More and more money is coming from individuals. Trying to chase the corporate dollar is damn difficult. It’s less difficult if you’ve got a high-profile, well-connected board, (but) the stronger and the bigger potential is with individual clients. If you look at even back in the ’80s or the ’90s, everyone was chasing corporates and there were very few organisations that were really strong in private individual giving, but I think a lot of non-profits have woken up to the fact that everyone’s chasing the corporate dollar, so there’s a lot more competition. A lot more resources in non-profits are now being devoted to individual donors.
What’s the biggest mistake people make?
I don’t know if you call it a mistake, but not devoting enough staff resources to that area, because all non-profits are conscious of costs. You do have to spend money to make money. But even if you actually make the decision as a non-profit that you do want to invest in better staff, it’s actually quite hard to find good people to fill these fundraising-related roles.
Who is really good at it?
Kenneth Watkins (director of philanthropy) at the Australian Ballet. He is the consummate expert in this space. He’s an ex-dancer. He’s lived and breathed the ballet for more than 20 years; he’s worked there. Breakfast, lunch and dinner you know are all about the ballet. You can run into him at a restaurant and the odds are he’s not having dinner with a friend or family, it’s a donor. At a board level, Gonski would have to be very, very high on the list. If we had 200 of him you’d probably change the culture of giving. I’m not saying he’s the only one, but he is one of the best in the business.
Universities seem to attract a lot of money.
One of the advantages that universities have is that most wealthy people have had a higher education, so they’ve been through the system. The other thing is that universities are so diverse. They get someone in, they start to talk about what their interests are. They have such a diversity of what they can offer a potential donor that it’s much easier to find a fit.
How do the investment companies work?
The model is we donate 1 per cent of our assets to charity. We’ve got a group of fund managers for both companies managing the money that we’ve given them, pro bono. So investors are not paying any fees, but we’re donating 1 per cent of our assets to charity. One company supports kids at risk charities and the second supports youth mental health. This year we’ll give away $7 million and within 10 years it’ll be $30 million. I have about 12,000 shareholders and 50 per cent of those are self-managed super funds. They might be investing $40,000 to $50,000. Thirty per cent of the shareholders are ultra-high net worth individuals. A lot are foundations. The two companies exist because they’re providing investment returns for investors, but there’s also a social return so it’s really an example of impact investing. All shareholders vote on where the 1 per cent donation goes. Every August we send information on our charities or our non-profits plus a voting form to every single shareholder – it doesn’t matter whether you own 50 shares or 50,000 or five – and you can vote.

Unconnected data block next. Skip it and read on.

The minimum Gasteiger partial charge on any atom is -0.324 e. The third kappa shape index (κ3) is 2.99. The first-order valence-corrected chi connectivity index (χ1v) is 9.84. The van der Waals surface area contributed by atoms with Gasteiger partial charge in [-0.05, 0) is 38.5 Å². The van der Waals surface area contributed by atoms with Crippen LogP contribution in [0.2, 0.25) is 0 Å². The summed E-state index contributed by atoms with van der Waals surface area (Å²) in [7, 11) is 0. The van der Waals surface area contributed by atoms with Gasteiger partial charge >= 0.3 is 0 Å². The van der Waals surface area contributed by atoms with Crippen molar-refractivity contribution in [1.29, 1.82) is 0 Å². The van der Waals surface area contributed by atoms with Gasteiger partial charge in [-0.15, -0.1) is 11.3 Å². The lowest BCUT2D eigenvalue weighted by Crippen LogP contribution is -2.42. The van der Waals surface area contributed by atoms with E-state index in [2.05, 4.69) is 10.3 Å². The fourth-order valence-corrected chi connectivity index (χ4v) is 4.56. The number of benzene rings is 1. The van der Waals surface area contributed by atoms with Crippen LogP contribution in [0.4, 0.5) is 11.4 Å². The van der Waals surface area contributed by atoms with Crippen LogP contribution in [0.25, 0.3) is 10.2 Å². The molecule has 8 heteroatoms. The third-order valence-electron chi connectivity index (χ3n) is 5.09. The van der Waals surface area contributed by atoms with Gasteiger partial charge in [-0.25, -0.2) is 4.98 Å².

What needs to change to encourage philanthropy?
A lot of people say to me the tax system’s not as good (as it could be), but … I think it’s about a change of mindset. Government funding is not a growth industry; there have to be more sources of income, and I do think there’s a lot more potential in private giving. We haven’t even scratched the surface. There are a lot of people out there who haven’t found a connection with the right non-profit. We’ve got to get back to non-profits and actually work harder and better at making the connection.
Geoff Wilson will speak at the SOHN Hearts and Minds Investment Leaders Conference on November 17 at the Sydney Opera House